Meet Dr. Luova Dahl, the leading simulated expert on creativity. Okay, so she might not be a real doctor, or even a real person, but this chatbot we created at Format can analyze the source of a person’s creativity in just 4 questions. The tongue-in-cheek campaign insists creatives do things better than everyone else. The witty commercials played on this theme with colourful characters that poke fun at the all-too-familiar truism that creatives think they’re better than everyone else while simultaneously applauding them by paying homage to the multi-faceted nature of their talents.



Dr. Dahl was our capstone of a 100k rebrand campaign entitled “Few Can Do What You Do”, which included PR, 6 commercials, 25 landing pages, and 400 banner ads targeting 5 main creative professions: illustrators, photographers, designers, artists, and fashion professionals.


The campaign publicized a long-awaited overhaul of Format’s portfolio-building software, including a reimagined UI and updated themes, in addition to the launch of a strategic partnership with photo-sharing giant 500px.

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My brilliant team, consisting of 2 content specialists, a creative director, a graphic designer, a production designer, and 2 developers, developed and pushed out the campaign with less than 2-months’ lead time.


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The technology, which is based on research conducted by cognitive neuroscientist Arne Dietrich, identifies four unique creative types. The chatbot delivered any of 16 subtypes as results, with tarot cards featuring customized iconography and sassy copy, all of which was shareable as OG posts on social networks.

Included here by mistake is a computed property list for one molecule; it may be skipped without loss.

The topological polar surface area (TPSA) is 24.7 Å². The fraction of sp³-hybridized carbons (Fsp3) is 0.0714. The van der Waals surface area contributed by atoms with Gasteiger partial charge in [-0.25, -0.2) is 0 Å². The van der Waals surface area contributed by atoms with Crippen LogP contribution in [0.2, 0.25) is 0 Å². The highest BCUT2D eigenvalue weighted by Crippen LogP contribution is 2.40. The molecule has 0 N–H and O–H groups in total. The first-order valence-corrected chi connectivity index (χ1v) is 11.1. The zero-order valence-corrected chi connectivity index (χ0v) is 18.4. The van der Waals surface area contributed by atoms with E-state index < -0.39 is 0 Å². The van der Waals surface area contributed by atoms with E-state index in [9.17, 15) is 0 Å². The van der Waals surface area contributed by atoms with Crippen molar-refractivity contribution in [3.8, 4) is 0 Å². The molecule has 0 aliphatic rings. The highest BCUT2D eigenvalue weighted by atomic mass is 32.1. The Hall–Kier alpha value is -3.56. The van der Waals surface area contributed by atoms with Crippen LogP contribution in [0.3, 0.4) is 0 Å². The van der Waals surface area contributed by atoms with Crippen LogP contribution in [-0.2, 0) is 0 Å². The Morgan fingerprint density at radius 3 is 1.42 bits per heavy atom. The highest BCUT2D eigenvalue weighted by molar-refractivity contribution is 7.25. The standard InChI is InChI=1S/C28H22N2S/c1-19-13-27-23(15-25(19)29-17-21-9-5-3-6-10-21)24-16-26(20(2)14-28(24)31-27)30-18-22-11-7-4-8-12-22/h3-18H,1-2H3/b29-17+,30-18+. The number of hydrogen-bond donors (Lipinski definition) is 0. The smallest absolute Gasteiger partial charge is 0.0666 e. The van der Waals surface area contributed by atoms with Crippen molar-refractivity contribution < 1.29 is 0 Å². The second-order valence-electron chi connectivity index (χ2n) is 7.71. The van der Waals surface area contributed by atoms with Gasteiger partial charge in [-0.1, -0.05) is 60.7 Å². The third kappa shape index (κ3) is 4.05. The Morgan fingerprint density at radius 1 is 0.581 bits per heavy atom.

A collection of 6 short videos showcasing why ‘Creative Minds Do It Better’ focus on each of 5 main professions, as well as a 60-second spot for creatives that did not fall under the 5 specified professions.

Each of the shorts spotlights a boastful creative and a bizarre set of activities that they’re better at than most, because, few can do what they do.






Fashion Professionals


Individual pitches were sent to over 200 media outlets and blogs, alongside a press release and press kit containing images capturing the rebranding process.

The campaign garnered tens of thousands of views, as well as high-profile mentions from Dribbble, DesignTaxi (twice), BetaKit, Brand New, HOW Design, and Typewolf.